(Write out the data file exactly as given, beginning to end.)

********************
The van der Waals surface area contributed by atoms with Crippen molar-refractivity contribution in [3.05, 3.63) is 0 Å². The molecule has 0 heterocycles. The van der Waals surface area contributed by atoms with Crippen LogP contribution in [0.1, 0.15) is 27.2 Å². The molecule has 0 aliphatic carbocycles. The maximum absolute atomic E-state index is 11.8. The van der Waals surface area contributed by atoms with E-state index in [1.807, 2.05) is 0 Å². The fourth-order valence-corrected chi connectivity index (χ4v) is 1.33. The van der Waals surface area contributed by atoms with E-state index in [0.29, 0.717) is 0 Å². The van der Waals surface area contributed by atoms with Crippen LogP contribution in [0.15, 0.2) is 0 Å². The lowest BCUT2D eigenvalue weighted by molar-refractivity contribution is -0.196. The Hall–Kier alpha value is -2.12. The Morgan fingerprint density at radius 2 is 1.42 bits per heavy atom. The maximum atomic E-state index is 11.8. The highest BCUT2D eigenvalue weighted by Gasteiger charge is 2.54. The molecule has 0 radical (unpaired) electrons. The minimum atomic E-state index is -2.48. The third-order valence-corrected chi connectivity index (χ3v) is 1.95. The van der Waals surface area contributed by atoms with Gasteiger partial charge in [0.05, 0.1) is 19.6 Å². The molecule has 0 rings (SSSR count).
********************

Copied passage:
The van der Waals surface area contributed by atoms with Crippen molar-refractivity contribution in [3.05, 3.63) is 0 Å². The molecule has 0 heterocycles. The van der Waals surface area contributed by atoms with Crippen LogP contribution in [0.1, 0.15) is 27.2 Å². The molecule has 0 aliphatic carbocycles. The maximum absolute atomic E-state index is 11.8. The van der Waals surface area contributed by atoms with E-state index in [1.807, 2.05) is 0 Å². The fourth-order valence-corrected chi connectivity index (χ4v) is 1.33. The van der Waals surface area contributed by atoms with E-state index in [0.29, 0.717) is 0 Å². The van der Waals surface area contributed by atoms with Crippen LogP contribution in [0.15, 0.2) is 0 Å². The lowest BCUT2D eigenvalue weighted by molar-refractivity contribution is -0.196. The Hall–Kier alpha value is -2.12. The Morgan fingerprint density at radius 2 is 1.42 bits per heavy atom. The maximum atomic E-state index is 11.8. The highest BCUT2D eigenvalue weighted by Gasteiger charge is 2.54. The molecule has 0 radical (unpaired) electrons. The minimum atomic E-state index is -2.48. The third-order valence-corrected chi connectivity index (χ3v) is 1.95. The van der Waals surface area contributed by atoms with Gasteiger partial charge in [0.05, 0.1) is 19.6 Å². The molecule has 0 rings (SSSR count).